During the last few years, Kirkland church members have turned their parking lot into a safe haven for the homeless.
Around 2010, Lake Washington United Methodist Church members offered their parking lot for homeless families who are forced to live in their cars.
Karina O’Malley, who helps run the program, said it first started when they kept hearing about homeless people struggling to locate a safe place to park their vehicles without also getting ticketed by the police. The church had previously hosted Tent City and she said it seemed like an opportunity to minister as well as serve people in the community.
At first, however, she said they struggled to find an effective way to get out the word. Contacting several agencies the church had an established relationship with, O’Malley said they had only a few people use the parking lot at a time, which was not as appealing.
“It would be dark and creepy and they would leave,” she said. “They wanted some place safer.”
The other problem, she said, was that although the homeless had a place to park their car, they felt isolated from others who they might see at normal shelters. In 2012, however, when a sizable group left Tent City the church leadership held an emergency meeting and ultimately invited them to stay at their building.
“The whole point of staying in Tent City is community,” she said. “You have people around you and feel safe. They wanted to stay together.”
Word quickly spread in Tent City and more people joined until their numbers grew to about 60. The sudden migration brought about quick changes, one of which was the church being open all day and night. The kitchen, which had previously been used mostly to make coffee, was used to cook meals for several dozen people.
“They felt a little uneasy, but you get to know them,” O’Malley said. “It’s a process of sharing what many people consider their second home.”
Eventually, many of them moved on to another location, but enough stayed for the church to create their safe parking program. O’Malley said while the homeless often struggle with issues such as mental illness or domestic violence, the biggest contributing factor is the lack of financial resources.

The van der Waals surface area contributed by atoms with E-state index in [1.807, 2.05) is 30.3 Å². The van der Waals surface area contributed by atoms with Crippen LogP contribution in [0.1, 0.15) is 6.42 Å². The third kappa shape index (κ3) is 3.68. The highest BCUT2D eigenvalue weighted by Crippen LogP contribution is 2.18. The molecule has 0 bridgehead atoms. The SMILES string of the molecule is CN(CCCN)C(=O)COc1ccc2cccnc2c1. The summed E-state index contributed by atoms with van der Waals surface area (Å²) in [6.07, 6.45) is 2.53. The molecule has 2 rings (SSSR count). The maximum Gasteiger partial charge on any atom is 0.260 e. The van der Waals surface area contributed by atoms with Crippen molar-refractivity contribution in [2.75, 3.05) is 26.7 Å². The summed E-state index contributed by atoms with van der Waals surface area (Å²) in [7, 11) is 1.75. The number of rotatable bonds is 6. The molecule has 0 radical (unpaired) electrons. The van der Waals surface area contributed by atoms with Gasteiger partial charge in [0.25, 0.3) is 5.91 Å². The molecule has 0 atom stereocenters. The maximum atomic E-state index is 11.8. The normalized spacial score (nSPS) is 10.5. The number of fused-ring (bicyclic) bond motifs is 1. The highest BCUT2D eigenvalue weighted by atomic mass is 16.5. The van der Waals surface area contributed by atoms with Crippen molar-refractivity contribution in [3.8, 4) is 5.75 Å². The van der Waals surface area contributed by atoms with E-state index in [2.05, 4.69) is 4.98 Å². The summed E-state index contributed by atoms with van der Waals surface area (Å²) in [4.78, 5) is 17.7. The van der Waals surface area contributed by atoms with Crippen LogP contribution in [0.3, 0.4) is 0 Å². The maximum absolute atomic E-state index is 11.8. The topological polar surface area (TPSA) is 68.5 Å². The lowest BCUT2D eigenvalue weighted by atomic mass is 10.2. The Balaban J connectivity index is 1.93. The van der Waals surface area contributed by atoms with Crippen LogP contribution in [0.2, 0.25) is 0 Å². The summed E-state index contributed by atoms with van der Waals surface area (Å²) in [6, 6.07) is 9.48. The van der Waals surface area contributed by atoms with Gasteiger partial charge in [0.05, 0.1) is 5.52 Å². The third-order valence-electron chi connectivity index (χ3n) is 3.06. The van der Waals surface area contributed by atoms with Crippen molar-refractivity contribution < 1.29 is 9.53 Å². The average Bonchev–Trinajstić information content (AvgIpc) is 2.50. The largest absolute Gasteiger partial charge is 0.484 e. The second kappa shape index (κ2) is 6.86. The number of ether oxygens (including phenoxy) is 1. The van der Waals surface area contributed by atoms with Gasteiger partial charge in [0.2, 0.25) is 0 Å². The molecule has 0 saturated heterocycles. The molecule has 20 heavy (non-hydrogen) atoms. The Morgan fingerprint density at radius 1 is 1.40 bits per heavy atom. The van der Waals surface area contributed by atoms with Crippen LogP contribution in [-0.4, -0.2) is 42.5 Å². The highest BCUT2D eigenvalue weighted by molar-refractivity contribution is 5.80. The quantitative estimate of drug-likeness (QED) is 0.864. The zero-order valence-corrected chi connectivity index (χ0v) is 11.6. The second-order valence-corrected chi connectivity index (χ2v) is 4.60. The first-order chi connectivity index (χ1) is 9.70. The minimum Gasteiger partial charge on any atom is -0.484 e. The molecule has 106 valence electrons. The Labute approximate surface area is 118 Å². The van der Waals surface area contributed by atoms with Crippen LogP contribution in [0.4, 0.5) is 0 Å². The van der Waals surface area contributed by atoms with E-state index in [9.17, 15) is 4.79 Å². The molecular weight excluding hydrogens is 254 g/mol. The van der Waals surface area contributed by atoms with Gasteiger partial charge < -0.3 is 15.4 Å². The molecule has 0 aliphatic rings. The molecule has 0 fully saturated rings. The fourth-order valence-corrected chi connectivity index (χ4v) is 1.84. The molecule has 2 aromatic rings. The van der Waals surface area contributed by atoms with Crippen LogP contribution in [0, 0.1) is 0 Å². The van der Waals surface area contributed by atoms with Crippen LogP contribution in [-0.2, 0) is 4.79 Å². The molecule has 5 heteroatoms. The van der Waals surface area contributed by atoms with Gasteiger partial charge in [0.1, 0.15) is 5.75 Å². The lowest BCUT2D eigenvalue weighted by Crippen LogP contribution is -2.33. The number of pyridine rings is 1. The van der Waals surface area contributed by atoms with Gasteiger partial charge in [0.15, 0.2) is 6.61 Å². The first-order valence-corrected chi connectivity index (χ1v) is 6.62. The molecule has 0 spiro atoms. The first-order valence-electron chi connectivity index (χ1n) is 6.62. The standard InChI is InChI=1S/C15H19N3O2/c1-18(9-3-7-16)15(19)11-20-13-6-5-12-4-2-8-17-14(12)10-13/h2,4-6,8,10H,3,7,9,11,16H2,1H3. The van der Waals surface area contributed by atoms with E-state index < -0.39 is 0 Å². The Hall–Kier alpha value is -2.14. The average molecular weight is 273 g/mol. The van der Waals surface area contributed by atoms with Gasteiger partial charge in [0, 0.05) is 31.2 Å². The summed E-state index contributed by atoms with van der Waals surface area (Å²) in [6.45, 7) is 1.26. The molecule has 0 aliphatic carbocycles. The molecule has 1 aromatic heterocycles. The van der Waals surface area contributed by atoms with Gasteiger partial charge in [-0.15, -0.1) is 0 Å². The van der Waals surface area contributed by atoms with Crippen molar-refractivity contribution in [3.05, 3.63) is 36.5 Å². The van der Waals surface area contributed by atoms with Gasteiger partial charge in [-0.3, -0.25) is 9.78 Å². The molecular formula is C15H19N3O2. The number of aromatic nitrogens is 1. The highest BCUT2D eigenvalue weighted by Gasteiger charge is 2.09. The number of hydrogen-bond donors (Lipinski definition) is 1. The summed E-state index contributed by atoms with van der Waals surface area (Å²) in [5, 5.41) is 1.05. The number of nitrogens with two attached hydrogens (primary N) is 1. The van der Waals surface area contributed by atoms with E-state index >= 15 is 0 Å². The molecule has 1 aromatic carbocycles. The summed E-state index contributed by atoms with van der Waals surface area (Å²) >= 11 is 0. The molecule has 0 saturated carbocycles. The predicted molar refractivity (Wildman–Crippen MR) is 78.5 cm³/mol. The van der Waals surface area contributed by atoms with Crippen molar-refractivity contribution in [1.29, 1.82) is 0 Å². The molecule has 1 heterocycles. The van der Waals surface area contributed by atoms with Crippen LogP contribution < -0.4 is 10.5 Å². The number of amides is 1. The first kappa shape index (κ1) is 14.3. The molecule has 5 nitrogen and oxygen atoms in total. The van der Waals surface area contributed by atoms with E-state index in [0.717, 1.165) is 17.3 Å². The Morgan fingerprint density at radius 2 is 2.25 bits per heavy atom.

“If you have mental health, drug addiction, even domestic violence, all of those things really don’t make you homeless unless you don’t have enough money,” she said.
While the program has grown organically and is still informal, O’Malley said they have enough people consistently using the parking lot that they will be raising money early next year to provide showers and laundry machines.
Another unintended, but positive result of the program is the ability for the homeless to get connected with church members who can offer assistance, whether it be spiritual or financial.
“The great thing about a church hosting this is we have a congregation full of folks with lots of different talents,” O’Malley said. “They’ll come to the church and the volunteer will be a nurse and talk about their health issues, or a former teacher will help them get their kid into the school system. When you have a program which allows relationships to be built, that sort of wrap-around service does happen, even though we don’t intend to hire a case manager.”
At the moment, she said their numbers have dropped off, which tends to happen as the winter approaches. With 25 volunteers taking on two hour shifts at the parking lot, she said other members are doing what they can to help the homeless reestablish some stability in their lives.
“It’s just amazing, our congregants get to know the folks and they connect working in the garden or reading the same book,” she said. “We’ve got 200 people who have the opportunity to offer what they have.”